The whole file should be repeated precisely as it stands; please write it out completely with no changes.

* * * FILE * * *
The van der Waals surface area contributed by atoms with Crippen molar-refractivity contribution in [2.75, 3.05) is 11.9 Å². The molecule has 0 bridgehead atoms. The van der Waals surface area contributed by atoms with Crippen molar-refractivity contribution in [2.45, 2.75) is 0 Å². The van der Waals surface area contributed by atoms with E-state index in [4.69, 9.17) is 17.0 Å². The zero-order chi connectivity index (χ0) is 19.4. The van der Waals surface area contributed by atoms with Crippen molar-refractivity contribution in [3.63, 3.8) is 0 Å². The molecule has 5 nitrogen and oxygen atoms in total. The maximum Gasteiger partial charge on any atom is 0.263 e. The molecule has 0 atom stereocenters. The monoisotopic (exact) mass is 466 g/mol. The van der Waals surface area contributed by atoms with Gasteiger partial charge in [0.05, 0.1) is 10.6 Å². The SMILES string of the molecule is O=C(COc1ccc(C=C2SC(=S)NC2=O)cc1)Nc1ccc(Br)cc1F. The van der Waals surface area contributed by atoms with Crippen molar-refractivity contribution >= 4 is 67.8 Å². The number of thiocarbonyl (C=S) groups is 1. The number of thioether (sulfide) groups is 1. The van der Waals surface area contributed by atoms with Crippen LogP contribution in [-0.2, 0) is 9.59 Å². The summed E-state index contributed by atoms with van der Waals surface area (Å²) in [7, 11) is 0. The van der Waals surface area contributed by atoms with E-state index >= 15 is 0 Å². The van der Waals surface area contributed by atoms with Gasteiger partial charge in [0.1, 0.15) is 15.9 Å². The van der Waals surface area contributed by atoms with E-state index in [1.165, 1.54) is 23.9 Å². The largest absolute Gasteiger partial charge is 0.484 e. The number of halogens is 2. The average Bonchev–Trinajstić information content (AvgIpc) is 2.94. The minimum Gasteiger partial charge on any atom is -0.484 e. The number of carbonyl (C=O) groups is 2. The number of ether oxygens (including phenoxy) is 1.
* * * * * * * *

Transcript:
The van der Waals surface area contributed by atoms with Crippen molar-refractivity contribution in [2.75, 3.05) is 11.9 Å². The molecule has 0 bridgehead atoms. The van der Waals surface area contributed by atoms with Crippen molar-refractivity contribution in [2.45, 2.75) is 0 Å². The van der Waals surface area contributed by atoms with E-state index in [4.69, 9.17) is 17.0 Å². The zero-order chi connectivity index (χ0) is 19.4. The van der Waals surface area contributed by atoms with Crippen molar-refractivity contribution in [3.63, 3.8) is 0 Å². The molecule has 5 nitrogen and oxygen atoms in total. The maximum Gasteiger partial charge on any atom is 0.263 e. The molecule has 0 atom stereocenters. The monoisotopic (exact) mass is 466 g/mol. The van der Waals surface area contributed by atoms with Gasteiger partial charge in [0.05, 0.1) is 10.6 Å². The SMILES string of the molecule is O=C(COc1ccc(C=C2SC(=S)NC2=O)cc1)Nc1ccc(Br)cc1F. The van der Waals surface area contributed by atoms with Crippen molar-refractivity contribution >= 4 is 67.8 Å². The number of thiocarbonyl (C=S) groups is 1. The number of thioether (sulfide) groups is 1. The van der Waals surface area contributed by atoms with Crippen LogP contribution in [-0.2, 0) is 9.59 Å². The summed E-state index contributed by atoms with van der Waals surface area (Å²) in [7, 11) is 0. The van der Waals surface area contributed by atoms with E-state index >= 15 is 0 Å². The van der Waals surface area contributed by atoms with Gasteiger partial charge in [0.1, 0.15) is 15.9 Å². The van der Waals surface area contributed by atoms with E-state index in [1.165, 1.54) is 23.9 Å². The largest absolute Gasteiger partial charge is 0.484 e. The number of halogens is 2. The average Bonchev–Trinajstić information content (AvgIpc) is 2.94. The minimum Gasteiger partial charge on any atom is -0.484 e. The number of carbonyl (C=O) groups is 2. The number of ether oxygens (including phenoxy) is 1.